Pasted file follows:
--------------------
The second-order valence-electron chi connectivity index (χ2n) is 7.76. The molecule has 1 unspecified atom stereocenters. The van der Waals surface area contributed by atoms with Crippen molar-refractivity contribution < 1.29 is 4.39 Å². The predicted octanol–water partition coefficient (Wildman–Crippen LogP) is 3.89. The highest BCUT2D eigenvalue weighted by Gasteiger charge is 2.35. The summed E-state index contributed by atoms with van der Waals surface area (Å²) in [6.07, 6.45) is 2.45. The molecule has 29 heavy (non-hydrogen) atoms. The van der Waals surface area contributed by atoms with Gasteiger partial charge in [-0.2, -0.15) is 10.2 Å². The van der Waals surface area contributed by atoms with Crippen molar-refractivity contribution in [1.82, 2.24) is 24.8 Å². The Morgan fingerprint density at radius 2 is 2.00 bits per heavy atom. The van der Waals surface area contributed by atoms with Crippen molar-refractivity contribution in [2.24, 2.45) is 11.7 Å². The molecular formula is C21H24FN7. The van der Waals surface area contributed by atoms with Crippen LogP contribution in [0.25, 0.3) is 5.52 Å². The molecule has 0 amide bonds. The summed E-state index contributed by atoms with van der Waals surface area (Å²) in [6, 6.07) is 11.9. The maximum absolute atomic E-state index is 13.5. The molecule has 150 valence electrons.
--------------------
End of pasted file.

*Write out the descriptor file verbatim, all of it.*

The second-order valence-electron chi connectivity index (χ2n) is 7.76. The molecule has 1 unspecified atom stereocenters. The van der Waals surface area contributed by atoms with Crippen molar-refractivity contribution < 1.29 is 4.39 Å². The predicted octanol–water partition coefficient (Wildman–Crippen LogP) is 3.89. The highest BCUT2D eigenvalue weighted by Gasteiger charge is 2.35. The summed E-state index contributed by atoms with van der Waals surface area (Å²) in [6.07, 6.45) is 2.45. The molecule has 29 heavy (non-hydrogen) atoms. The van der Waals surface area contributed by atoms with Gasteiger partial charge in [-0.2, -0.15) is 10.2 Å². The van der Waals surface area contributed by atoms with Crippen molar-refractivity contribution in [1.82, 2.24) is 24.8 Å². The Morgan fingerprint density at radius 2 is 2.00 bits per heavy atom. The van der Waals surface area contributed by atoms with Crippen molar-refractivity contribution in [2.24, 2.45) is 11.7 Å². The molecular formula is C21H24FN7. The van der Waals surface area contributed by atoms with Crippen LogP contribution in [0.25, 0.3) is 5.52 Å². The molecule has 0 amide bonds. The summed E-state index contributed by atoms with van der Waals surface area (Å²) in [6, 6.07) is 11.9. The maximum absolute atomic E-state index is 13.5. The molecule has 150 valence electrons.